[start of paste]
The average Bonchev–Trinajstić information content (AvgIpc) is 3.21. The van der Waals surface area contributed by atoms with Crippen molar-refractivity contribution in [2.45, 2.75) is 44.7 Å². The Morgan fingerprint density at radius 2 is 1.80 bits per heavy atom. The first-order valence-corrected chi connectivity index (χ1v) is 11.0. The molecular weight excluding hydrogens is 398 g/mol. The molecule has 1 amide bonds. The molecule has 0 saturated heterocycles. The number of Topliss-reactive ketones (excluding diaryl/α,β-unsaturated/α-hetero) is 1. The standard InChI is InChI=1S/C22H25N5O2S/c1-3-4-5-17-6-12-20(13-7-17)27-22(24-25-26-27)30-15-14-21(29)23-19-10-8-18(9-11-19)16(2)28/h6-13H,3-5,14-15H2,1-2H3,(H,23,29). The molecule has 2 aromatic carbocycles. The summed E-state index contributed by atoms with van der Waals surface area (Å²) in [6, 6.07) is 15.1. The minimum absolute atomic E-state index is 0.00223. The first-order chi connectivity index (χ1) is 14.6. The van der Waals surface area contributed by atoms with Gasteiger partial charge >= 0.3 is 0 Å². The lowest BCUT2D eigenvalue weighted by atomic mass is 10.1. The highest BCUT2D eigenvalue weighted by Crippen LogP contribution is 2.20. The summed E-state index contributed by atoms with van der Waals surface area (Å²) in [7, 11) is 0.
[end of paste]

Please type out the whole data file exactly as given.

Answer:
The average Bonchev–Trinajstić information content (AvgIpc) is 3.21. The van der Waals surface area contributed by atoms with Crippen molar-refractivity contribution in [2.45, 2.75) is 44.7 Å². The Morgan fingerprint density at radius 2 is 1.80 bits per heavy atom. The first-order valence-corrected chi connectivity index (χ1v) is 11.0. The molecular weight excluding hydrogens is 398 g/mol. The molecule has 1 amide bonds. The molecule has 0 saturated heterocycles. The number of Topliss-reactive ketones (excluding diaryl/α,β-unsaturated/α-hetero) is 1. The standard InChI is InChI=1S/C22H25N5O2S/c1-3-4-5-17-6-12-20(13-7-17)27-22(24-25-26-27)30-15-14-21(29)23-19-10-8-18(9-11-19)16(2)28/h6-13H,3-5,14-15H2,1-2H3,(H,23,29). The molecule has 2 aromatic carbocycles. The summed E-state index contributed by atoms with van der Waals surface area (Å²) in [6, 6.07) is 15.1. The minimum absolute atomic E-state index is 0.00223. The first-order chi connectivity index (χ1) is 14.6. The van der Waals surface area contributed by atoms with Gasteiger partial charge >= 0.3 is 0 Å². The lowest BCUT2D eigenvalue weighted by atomic mass is 10.1. The highest BCUT2D eigenvalue weighted by Crippen LogP contribution is 2.20. The summed E-state index contributed by atoms with van der Waals surface area (Å²) in [7, 11) is 0.